The malpractice liability crisis, part 2: moving toward workable solutions

John J Smith, R James Brenner
Journal of the American College of Radiology: JACR 2004, 1 (4): 249-54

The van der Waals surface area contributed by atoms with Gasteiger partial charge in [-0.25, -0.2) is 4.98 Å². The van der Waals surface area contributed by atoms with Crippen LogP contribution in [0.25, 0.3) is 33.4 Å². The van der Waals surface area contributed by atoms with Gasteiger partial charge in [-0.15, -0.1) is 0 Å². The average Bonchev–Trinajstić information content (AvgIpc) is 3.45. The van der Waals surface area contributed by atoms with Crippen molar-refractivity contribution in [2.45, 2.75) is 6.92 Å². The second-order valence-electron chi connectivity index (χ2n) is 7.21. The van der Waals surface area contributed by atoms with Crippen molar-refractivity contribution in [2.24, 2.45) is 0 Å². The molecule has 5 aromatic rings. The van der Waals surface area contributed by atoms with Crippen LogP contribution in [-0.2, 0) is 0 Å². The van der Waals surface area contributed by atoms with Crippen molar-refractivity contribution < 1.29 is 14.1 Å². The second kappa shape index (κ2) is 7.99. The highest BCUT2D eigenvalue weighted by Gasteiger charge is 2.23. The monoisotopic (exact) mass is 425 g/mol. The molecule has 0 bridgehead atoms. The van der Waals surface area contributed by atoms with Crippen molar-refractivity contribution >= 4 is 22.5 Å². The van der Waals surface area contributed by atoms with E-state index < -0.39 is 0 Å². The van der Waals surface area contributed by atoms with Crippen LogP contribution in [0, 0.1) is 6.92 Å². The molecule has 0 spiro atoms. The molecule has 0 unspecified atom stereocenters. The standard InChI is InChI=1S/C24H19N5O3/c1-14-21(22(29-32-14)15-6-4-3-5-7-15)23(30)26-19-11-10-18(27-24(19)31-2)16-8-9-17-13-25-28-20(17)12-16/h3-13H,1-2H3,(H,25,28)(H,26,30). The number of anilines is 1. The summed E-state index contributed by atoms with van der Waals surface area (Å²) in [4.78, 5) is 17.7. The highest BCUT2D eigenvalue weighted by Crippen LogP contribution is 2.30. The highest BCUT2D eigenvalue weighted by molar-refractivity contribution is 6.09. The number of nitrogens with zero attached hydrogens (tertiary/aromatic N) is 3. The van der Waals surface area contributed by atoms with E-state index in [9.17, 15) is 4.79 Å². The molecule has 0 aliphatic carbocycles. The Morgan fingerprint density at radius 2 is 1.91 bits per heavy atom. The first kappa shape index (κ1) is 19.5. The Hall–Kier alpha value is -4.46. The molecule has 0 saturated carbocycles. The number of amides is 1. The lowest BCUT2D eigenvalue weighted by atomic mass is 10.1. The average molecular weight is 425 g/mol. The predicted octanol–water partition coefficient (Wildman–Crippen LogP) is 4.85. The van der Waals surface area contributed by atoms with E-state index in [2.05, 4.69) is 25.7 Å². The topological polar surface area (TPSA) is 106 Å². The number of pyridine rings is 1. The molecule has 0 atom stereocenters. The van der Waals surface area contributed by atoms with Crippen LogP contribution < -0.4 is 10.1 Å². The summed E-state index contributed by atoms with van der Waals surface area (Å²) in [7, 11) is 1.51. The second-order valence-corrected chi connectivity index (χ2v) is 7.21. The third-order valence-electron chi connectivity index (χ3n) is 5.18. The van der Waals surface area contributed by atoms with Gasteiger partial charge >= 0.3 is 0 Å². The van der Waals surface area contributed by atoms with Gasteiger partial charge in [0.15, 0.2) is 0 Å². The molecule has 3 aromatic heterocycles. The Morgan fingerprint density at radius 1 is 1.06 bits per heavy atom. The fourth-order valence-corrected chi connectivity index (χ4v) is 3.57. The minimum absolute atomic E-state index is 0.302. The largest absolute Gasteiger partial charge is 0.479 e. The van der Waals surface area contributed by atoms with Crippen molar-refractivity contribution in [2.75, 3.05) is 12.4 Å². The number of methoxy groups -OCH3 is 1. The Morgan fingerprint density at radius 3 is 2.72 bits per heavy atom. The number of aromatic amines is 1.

As described in the previous article in this series, the United States is in the midst of a medical liability insurance crisis. Research conducted in the wake of similar previous insurance environments has shown that only a fraction of patient injury as a result of negligent medical care is addressed by today's tort malpractice system. This large reservoir of potential malpractice cases, coupled with the inevitable cycles of the economy and insurance markets, means that current action is mandatory to prevent another, even more serious crisis in the future. A variety of potential solutions have been proposed, including reform of the existing tort malpractice system, a no-fault compensation system, and so-called hybrid systems that combine tort and no-fault. These mechanisms should be evaluated in terms of three key factors: (1) the adequacy of compensation to injured patients, (2) the prevention of future medical injury, and (3) their overall cost and administrative feasibility. Whatever reform mechanism or combination of mechanisms is pursued should represent an improvement on today's existing tort malpractice system.

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